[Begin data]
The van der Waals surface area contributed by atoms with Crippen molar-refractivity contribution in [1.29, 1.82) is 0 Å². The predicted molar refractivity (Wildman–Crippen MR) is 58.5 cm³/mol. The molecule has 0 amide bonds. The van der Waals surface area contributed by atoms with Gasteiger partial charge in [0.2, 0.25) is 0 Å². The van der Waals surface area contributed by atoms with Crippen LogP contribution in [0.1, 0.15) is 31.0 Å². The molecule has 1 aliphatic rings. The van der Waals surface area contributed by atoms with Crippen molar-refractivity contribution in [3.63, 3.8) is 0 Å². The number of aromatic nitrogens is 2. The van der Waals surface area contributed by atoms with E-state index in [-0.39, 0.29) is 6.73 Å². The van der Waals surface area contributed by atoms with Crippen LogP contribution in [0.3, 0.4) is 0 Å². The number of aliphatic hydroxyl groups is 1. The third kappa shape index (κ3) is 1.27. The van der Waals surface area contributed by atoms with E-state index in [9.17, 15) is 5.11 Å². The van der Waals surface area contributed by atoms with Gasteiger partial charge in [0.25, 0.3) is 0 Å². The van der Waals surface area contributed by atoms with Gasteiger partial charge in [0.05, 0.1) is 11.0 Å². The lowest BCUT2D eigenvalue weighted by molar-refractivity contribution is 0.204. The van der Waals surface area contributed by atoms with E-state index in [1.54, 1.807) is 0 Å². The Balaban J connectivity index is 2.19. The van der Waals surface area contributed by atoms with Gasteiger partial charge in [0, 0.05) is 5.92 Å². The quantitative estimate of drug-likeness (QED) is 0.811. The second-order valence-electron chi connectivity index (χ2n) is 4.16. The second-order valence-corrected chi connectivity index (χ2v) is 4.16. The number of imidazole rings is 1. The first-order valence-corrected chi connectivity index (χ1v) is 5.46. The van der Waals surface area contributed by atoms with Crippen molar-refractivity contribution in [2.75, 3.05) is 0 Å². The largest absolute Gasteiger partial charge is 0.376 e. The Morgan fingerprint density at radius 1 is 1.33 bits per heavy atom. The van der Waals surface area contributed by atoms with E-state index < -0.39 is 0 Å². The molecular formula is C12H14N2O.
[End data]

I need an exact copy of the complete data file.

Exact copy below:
The van der Waals surface area contributed by atoms with Crippen molar-refractivity contribution in [1.29, 1.82) is 0 Å². The predicted molar refractivity (Wildman–Crippen MR) is 58.5 cm³/mol. The molecule has 0 amide bonds. The van der Waals surface area contributed by atoms with Gasteiger partial charge in [0.2, 0.25) is 0 Å². The van der Waals surface area contributed by atoms with Crippen LogP contribution in [0.1, 0.15) is 31.0 Å². The molecule has 1 aliphatic rings. The van der Waals surface area contributed by atoms with Crippen molar-refractivity contribution in [3.63, 3.8) is 0 Å². The number of aromatic nitrogens is 2. The van der Waals surface area contributed by atoms with E-state index in [-0.39, 0.29) is 6.73 Å². The van der Waals surface area contributed by atoms with Crippen LogP contribution in [0.3, 0.4) is 0 Å². The number of aliphatic hydroxyl groups is 1. The third kappa shape index (κ3) is 1.27. The van der Waals surface area contributed by atoms with E-state index in [9.17, 15) is 5.11 Å². The van der Waals surface area contributed by atoms with Gasteiger partial charge in [0.25, 0.3) is 0 Å². The van der Waals surface area contributed by atoms with Gasteiger partial charge in [0.05, 0.1) is 11.0 Å². The lowest BCUT2D eigenvalue weighted by molar-refractivity contribution is 0.204. The van der Waals surface area contributed by atoms with E-state index in [1.54, 1.807) is 0 Å². The Balaban J connectivity index is 2.19. The van der Waals surface area contributed by atoms with Gasteiger partial charge in [0, 0.05) is 5.92 Å². The quantitative estimate of drug-likeness (QED) is 0.811. The second-order valence-electron chi connectivity index (χ2n) is 4.16. The second-order valence-corrected chi connectivity index (χ2v) is 4.16. The number of imidazole rings is 1. The first-order valence-corrected chi connectivity index (χ1v) is 5.46. The van der Waals surface area contributed by atoms with Crippen molar-refractivity contribution in [2.75, 3.05) is 0 Å². The largest absolute Gasteiger partial charge is 0.376 e. The Morgan fingerprint density at radius 1 is 1.33 bits per heavy atom. The van der Waals surface area contributed by atoms with E-state index < -0.39 is 0 Å². The molecular formula is C12H14N2O.